|USS P. K. Bauman (SP-377)|
|Career (United States)|
|Name:||USS P. K. Bauman|
|Namesake:||Former owner's name retained upon commissioning|
|Builder:||M. M. Davis and Sons, Solomons, Maryland|
|Acquired:||28 May 1917|
|Commissioned:||10 August 1917|
|Fate:||Struck rock and foundered 12 January 1919|
|Tonnage:||304 tons gross|
|Length:||158 ft 0 in (48.16 m)|
|Beam:||24 ft 0 in (7.32 m)|
|Draft:||8 ft 8 in (2.64 m) mean|
2 x 3-inch (76.2-mm) guns|
2 x machine guns
P. K. Bauman was built in 1912 by M. M. Davis and Sons, Solomons, Maryland, as a freighter. She was acquired by the United States Navy under charter from M. M. Davis and Sons on 28 May 1917 for service in World War I, designated SP-377, and commissioned at Norfolk, Virginia, on 10 August 1917 with Lieutenant Charles F. Chambers, USNRF, in command.
P. K. Bauman was assigned to Squadron 4, Atlantic Patrol Force, for overseas escort duty. The squadron, commanded by Captain Thomas P. Magruder aboard his flagship, the armed yacht Wakiva II, departed Boston, Massachusetts, on 25 August 1917 for Provincetown, Massachusetts, then departed Provincetown on 26 August 1917 en route Brest, France. The squadron called at Ponta Delgada in the Azores from 6 September 1917 to 11 September 1917, Wakiva II having had to tow P. K. Bauman part of the way due to a breakdown in P. K. Bauman's propulsion system. The squadron arrived at Brest on 18 September 1917.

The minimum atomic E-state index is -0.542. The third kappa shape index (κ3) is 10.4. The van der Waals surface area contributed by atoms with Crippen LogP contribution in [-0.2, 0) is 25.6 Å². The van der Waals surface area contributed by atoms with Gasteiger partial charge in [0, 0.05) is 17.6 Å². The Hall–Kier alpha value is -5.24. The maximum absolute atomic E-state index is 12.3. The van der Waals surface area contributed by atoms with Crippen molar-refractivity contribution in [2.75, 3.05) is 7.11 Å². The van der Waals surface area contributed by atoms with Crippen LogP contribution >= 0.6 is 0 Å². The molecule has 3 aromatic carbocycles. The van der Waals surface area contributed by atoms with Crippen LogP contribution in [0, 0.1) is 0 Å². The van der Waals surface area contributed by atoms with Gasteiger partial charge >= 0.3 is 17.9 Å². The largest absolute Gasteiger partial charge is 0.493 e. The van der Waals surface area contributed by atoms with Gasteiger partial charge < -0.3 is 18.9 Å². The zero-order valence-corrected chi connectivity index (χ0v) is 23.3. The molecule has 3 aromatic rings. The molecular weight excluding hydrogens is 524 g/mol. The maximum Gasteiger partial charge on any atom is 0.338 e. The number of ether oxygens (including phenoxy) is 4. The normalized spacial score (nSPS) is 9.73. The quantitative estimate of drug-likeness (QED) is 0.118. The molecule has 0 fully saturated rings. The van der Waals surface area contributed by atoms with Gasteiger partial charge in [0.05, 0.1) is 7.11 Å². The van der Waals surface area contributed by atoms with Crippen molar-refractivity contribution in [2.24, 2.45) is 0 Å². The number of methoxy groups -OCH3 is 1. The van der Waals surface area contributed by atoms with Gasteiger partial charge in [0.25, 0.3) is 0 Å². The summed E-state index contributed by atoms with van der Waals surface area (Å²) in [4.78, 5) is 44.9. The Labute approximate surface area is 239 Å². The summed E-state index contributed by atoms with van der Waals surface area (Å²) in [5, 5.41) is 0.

P. K. Bauman performed patrol and convoying duties for the remainder of World War I. Two months after the war ended, while patrolling off L’Orient, France, she struck a rock on 12 January 1919. Listing badly, she was taken in tow by minesweeper Raymond J. Anderton, but eventually sank.
References[edit | edit source]
- This article incorporates text from the public domain Dictionary of American Naval Fighting Ships.
[edit | edit source]
- Photo gallery at navsource.org
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